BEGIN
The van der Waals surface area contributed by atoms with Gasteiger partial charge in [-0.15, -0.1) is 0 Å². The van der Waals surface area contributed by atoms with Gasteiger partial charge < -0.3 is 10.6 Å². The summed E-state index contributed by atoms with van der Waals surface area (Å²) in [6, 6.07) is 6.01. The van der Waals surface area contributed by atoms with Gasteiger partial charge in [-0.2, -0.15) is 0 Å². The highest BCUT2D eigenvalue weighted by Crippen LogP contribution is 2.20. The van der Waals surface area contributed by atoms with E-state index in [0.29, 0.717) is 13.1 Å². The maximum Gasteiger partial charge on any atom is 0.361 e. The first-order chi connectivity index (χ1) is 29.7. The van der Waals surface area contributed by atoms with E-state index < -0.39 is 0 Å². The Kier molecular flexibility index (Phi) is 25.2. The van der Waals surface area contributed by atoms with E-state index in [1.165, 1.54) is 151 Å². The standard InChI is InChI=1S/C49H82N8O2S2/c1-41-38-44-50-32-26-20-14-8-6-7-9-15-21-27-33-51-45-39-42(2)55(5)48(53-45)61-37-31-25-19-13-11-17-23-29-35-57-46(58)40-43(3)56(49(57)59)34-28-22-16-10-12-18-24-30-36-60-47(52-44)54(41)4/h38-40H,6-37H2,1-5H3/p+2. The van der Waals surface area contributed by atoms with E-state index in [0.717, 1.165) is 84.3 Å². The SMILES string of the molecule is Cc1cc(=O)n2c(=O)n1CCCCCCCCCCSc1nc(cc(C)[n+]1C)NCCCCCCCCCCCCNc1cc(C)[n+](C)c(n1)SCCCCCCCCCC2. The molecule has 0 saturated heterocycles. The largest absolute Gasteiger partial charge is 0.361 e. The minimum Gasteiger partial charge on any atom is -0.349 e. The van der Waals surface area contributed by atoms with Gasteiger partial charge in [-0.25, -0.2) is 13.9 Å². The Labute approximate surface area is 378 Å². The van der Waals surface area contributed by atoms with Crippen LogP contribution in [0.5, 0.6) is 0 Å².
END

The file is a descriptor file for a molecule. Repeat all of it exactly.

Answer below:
The van der Waals surface area contributed by atoms with Gasteiger partial charge in [-0.15, -0.1) is 0 Å². The van der Waals surface area contributed by atoms with Gasteiger partial charge < -0.3 is 10.6 Å². The summed E-state index contributed by atoms with van der Waals surface area (Å²) in [6, 6.07) is 6.01. The van der Waals surface area contributed by atoms with Gasteiger partial charge in [-0.2, -0.15) is 0 Å². The highest BCUT2D eigenvalue weighted by Crippen LogP contribution is 2.20. The van der Waals surface area contributed by atoms with E-state index in [0.29, 0.717) is 13.1 Å². The maximum Gasteiger partial charge on any atom is 0.361 e. The first-order chi connectivity index (χ1) is 29.7. The van der Waals surface area contributed by atoms with E-state index < -0.39 is 0 Å². The Kier molecular flexibility index (Phi) is 25.2. The van der Waals surface area contributed by atoms with E-state index in [1.165, 1.54) is 151 Å². The standard InChI is InChI=1S/C49H82N8O2S2/c1-41-38-44-50-32-26-20-14-8-6-7-9-15-21-27-33-51-45-39-42(2)55(5)48(53-45)61-37-31-25-19-13-11-17-23-29-35-57-46(58)40-43(3)56(49(57)59)34-28-22-16-10-12-18-24-30-36-60-47(52-44)54(41)4/h38-40H,6-37H2,1-5H3/p+2. The van der Waals surface area contributed by atoms with E-state index in [0.717, 1.165) is 84.3 Å². The SMILES string of the molecule is Cc1cc(=O)n2c(=O)n1CCCCCCCCCCSc1nc(cc(C)[n+]1C)NCCCCCCCCCCCCNc1cc(C)[n+](C)c(n1)SCCCCCCCCCC2. The molecule has 0 saturated heterocycles. The largest absolute Gasteiger partial charge is 0.361 e. The minimum Gasteiger partial charge on any atom is -0.349 e. The van der Waals surface area contributed by atoms with Gasteiger partial charge in [-0.25, -0.2) is 13.9 Å². The Labute approximate surface area is 378 Å². The van der Waals surface area contributed by atoms with Crippen LogP contribution in [0.5, 0.6) is 0 Å².